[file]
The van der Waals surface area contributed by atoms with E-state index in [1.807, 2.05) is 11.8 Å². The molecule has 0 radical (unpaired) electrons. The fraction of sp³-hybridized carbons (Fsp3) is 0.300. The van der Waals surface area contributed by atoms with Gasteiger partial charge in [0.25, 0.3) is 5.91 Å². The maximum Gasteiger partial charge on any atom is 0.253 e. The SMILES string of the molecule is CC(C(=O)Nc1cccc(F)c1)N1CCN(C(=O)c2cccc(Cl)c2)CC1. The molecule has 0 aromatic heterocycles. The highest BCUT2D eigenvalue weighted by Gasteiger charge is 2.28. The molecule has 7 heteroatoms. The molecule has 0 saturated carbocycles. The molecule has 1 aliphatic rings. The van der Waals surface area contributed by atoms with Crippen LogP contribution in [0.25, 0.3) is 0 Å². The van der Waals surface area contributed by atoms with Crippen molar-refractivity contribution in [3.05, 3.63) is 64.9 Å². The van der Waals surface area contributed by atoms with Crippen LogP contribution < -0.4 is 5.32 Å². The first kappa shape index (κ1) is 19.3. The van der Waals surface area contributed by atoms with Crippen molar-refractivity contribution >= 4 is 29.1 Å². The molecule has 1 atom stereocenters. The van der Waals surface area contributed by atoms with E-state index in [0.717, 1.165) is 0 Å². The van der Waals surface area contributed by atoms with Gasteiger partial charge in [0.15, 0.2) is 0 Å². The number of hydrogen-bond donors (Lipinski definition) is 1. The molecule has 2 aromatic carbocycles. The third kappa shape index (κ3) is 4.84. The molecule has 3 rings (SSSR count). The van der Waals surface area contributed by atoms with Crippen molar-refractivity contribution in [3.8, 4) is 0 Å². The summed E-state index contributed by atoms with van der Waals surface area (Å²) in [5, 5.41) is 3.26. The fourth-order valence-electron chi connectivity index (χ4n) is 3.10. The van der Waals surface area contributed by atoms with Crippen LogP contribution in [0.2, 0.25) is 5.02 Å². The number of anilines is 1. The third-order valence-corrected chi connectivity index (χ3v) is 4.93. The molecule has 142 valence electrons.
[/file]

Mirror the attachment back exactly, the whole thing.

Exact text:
The van der Waals surface area contributed by atoms with E-state index in [1.807, 2.05) is 11.8 Å². The molecule has 0 radical (unpaired) electrons. The fraction of sp³-hybridized carbons (Fsp3) is 0.300. The van der Waals surface area contributed by atoms with Gasteiger partial charge in [0.25, 0.3) is 5.91 Å². The maximum Gasteiger partial charge on any atom is 0.253 e. The SMILES string of the molecule is CC(C(=O)Nc1cccc(F)c1)N1CCN(C(=O)c2cccc(Cl)c2)CC1. The molecule has 0 aromatic heterocycles. The highest BCUT2D eigenvalue weighted by Gasteiger charge is 2.28. The molecule has 7 heteroatoms. The molecule has 0 saturated carbocycles. The molecule has 1 aliphatic rings. The van der Waals surface area contributed by atoms with Crippen LogP contribution in [0.25, 0.3) is 0 Å². The van der Waals surface area contributed by atoms with Crippen molar-refractivity contribution in [3.05, 3.63) is 64.9 Å². The van der Waals surface area contributed by atoms with Crippen LogP contribution < -0.4 is 5.32 Å². The first kappa shape index (κ1) is 19.3. The van der Waals surface area contributed by atoms with Crippen molar-refractivity contribution >= 4 is 29.1 Å². The molecule has 1 atom stereocenters. The van der Waals surface area contributed by atoms with E-state index in [0.717, 1.165) is 0 Å². The van der Waals surface area contributed by atoms with Gasteiger partial charge in [0.15, 0.2) is 0 Å². The number of hydrogen-bond donors (Lipinski definition) is 1. The molecule has 2 aromatic carbocycles. The third kappa shape index (κ3) is 4.84. The molecule has 3 rings (SSSR count). The van der Waals surface area contributed by atoms with Crippen molar-refractivity contribution in [3.8, 4) is 0 Å². The summed E-state index contributed by atoms with van der Waals surface area (Å²) in [5, 5.41) is 3.26. The fourth-order valence-electron chi connectivity index (χ4n) is 3.10. The van der Waals surface area contributed by atoms with Crippen LogP contribution in [0.2, 0.25) is 5.02 Å². The number of anilines is 1. The third-order valence-corrected chi connectivity index (χ3v) is 4.93. The molecule has 142 valence electrons.